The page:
Penn Only Bothers to Consider 1 of 7 College Essays Submitted by Applicants
Sirens sounded this week for college-bound high-schoolers tinkering away at college application essays. The Common Application Board of Directors announced that students would no longer have the coveted “open-ended” essay option, but instead have to choose from five more “specific” essay topics, including a prompt for “a background or story … central to their identity,” which doesn’t seem that creatively stifling to me. They’d also be limited to 650 words, as opposed to before, when no real enforcement of the suggested 500-word count meant applicants could go on for days.
Basically, the new policy affects no one except fringe smart alecks writing free-verse interpretations of the Twilight series, and six-page stream-of-consciousness accounts of their first time on pot.
Besides, according to the Chronicle of Higher Education, Eric Furda, the dean of admissions at the University of Pennsylvania says it probably won’t matter anyway.
Recently, Eric J. Furda, dean of admissions at the University of Pennsylvania, gave me a refreshingly honest take on the value of essays. Not every single one, he said, played a role in admissions decisions. Perhaps one in seven did, he guessed, or maybe one in eight. In his mind, that didn’t make them any less valuable.
One out of every seven applicants (562 out of the 3,995 students who were offered spots in the Class of 2016 this past year) had essays that actually mattered. The other 3,373, I guess, comprised the army of transcript super-soldiers every kid with Ivy League aspirations must now face.
It might have been a little naïve of me to think that essays—the part of your application where you prove you’re human—would have a major bearing on whether or not someone has the qualities a school islooking for. But on some level, this confirms the worst insecurities every kid has when baring his or her soul to anonymous admissions shadows: Personality doesn’t really matter. Not a great test-taker? Some extenuating family circumstance that may have kept your GPA only slightly above-average? You may formally air that consideration, but don’t expect to be heard.
To see if I was perhaps too offended by this, I called a friend who works in the admissions offices at my alma mater, which admittedly has a much smaller applicant pool than Penn’s. If they’re really not using the essays, I asked, wouldn’t Penn just be better off coding one of those “prove you’re not a robot” letter-number combinations into their applications?
One out of seven surprised her, too. Their application essays are ready pretty carefully at her office, she said, partly because SAT scores aren’t required. But it made sense to her that a university like Penn, with its tens of thousands of applicants, might use other, more quantitative factors as initial benchmarks for consideration. Even if that means emptying a chopping block of numerically insufficient kids into the trash.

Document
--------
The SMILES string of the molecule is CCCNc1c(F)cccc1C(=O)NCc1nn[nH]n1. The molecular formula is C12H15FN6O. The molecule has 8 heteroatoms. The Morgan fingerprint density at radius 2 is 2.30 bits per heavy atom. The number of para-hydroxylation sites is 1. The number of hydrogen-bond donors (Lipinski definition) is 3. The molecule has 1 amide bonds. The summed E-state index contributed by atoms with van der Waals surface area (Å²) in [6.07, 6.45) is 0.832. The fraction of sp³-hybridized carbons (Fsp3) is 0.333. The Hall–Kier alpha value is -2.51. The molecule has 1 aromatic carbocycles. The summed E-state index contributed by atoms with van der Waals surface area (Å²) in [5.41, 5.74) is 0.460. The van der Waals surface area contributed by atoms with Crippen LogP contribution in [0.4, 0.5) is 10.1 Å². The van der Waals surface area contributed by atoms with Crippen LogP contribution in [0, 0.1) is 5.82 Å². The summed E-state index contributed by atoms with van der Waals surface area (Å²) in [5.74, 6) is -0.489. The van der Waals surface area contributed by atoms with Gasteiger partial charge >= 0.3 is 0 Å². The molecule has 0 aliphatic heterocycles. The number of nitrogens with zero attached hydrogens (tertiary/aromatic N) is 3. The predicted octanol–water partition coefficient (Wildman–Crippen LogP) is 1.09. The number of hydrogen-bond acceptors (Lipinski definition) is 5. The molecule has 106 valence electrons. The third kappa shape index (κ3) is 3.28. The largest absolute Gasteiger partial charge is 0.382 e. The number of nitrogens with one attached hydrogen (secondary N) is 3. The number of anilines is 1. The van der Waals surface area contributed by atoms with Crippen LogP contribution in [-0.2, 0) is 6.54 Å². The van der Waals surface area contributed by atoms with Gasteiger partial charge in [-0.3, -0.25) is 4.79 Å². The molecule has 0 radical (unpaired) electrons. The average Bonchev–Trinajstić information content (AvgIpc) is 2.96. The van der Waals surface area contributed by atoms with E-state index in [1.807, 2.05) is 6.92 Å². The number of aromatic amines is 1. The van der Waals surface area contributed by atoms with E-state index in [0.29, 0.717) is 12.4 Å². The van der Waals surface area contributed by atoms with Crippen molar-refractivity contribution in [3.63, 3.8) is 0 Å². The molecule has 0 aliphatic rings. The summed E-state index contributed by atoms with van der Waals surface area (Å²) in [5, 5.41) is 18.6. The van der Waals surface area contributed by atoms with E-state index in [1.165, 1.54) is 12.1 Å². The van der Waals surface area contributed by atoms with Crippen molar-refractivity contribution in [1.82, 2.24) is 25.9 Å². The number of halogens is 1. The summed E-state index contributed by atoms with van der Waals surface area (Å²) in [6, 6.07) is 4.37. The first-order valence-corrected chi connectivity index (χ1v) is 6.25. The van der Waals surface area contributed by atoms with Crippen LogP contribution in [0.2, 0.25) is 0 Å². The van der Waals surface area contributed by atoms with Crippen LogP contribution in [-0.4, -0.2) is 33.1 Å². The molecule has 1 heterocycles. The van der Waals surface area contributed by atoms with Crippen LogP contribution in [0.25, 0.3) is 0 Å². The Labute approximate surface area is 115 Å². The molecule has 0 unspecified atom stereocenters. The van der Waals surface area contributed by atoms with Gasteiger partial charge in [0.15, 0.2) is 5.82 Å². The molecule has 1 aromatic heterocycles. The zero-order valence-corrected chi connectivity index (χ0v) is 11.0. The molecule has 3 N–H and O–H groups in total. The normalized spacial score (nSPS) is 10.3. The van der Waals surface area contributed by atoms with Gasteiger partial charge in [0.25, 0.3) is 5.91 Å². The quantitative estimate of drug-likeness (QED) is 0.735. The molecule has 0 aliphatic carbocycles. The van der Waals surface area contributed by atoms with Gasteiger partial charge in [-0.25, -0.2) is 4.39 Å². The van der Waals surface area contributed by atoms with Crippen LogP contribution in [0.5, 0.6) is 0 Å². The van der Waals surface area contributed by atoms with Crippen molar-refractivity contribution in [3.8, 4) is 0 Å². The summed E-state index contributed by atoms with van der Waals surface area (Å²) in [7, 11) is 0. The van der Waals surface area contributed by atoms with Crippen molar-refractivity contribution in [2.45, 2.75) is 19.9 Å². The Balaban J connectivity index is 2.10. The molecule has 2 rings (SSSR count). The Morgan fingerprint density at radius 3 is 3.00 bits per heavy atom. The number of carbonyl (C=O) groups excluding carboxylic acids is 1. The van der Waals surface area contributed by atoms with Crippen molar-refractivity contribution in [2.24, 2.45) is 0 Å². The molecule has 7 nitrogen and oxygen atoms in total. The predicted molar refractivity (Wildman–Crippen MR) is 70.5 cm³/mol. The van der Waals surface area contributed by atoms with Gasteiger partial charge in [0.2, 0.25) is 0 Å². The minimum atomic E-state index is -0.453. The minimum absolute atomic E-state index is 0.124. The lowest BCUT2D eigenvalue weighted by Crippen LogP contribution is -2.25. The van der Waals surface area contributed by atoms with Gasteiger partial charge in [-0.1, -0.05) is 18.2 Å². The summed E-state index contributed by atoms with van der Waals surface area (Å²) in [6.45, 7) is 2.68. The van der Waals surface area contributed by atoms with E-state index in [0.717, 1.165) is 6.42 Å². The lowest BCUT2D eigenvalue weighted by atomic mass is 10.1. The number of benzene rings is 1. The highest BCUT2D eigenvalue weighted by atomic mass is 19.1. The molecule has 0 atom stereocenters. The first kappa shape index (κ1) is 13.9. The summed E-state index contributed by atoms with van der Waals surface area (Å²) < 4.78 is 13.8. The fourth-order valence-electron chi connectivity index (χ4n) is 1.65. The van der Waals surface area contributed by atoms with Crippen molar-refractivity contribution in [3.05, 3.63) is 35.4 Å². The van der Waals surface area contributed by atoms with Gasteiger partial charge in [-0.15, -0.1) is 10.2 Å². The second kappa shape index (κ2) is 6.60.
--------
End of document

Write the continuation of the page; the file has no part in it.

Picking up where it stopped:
It was probably Pollyanna of me to think that Penn was parsing through application piles looking for compelling human interest stories, but that one-out-of-seven statistic also confirms some of my darker stereotypes about the ivory tower aura Penn casts over our fair city. The group of kids retained in their applicant pool by virtue of a 2,100 SAT score and a 3.95 GPA is, likely, a pretty homogenous group. That’s not to say that Penn isn’t proactive, as it should be, about seeking out diversity. But I am absolutely sure that more than one out of seven of those less-than-sterling human statistics has something to say that might make them a great addition to that campus, and to this city.
Moreover, this confirmation that it’s really the numbers that count deepens the insecurity we’ve all started to have with our universities and colleges, such as they are in 2013. Penn and other elite universities, I’m not the first to point out, used to be promising institutions of social mobility. They attracted bright, ambitious kids from all walks of life, exposed them to different cultures and ideas, and honed their ability to think. Today, those same institutions look more like gathering grounds for kids with enough resources to Botox their applications with SAT tutoring, parental hovering, and guidance counselors with the time to write them 800-word recommendation letters.
While we talked, my friend mentioned a provocative op-ed published by the The Harvard Crimson a couple years ago. In it, a student suggested that Harvard switch to a randomized lottery system. His point was that the types of kids who get into Harvard today are going to be fine no matter what. Open up that educational nirvana to people who would never otherwise have the chance, and not only would you have an honest, fair admissions process, but alumni with an even greater loyalty to their school.
For the record, I don’t think a lottery system is a smart choice for Penn. But I do think that a more holistic evaluation of applications might lead to a student body that brings more unique qualities to the university, and takes away more from their time there. And having a smart, diverse group of alumni with fidelity to their campus? That’s a boon to both Penn and to the city around it.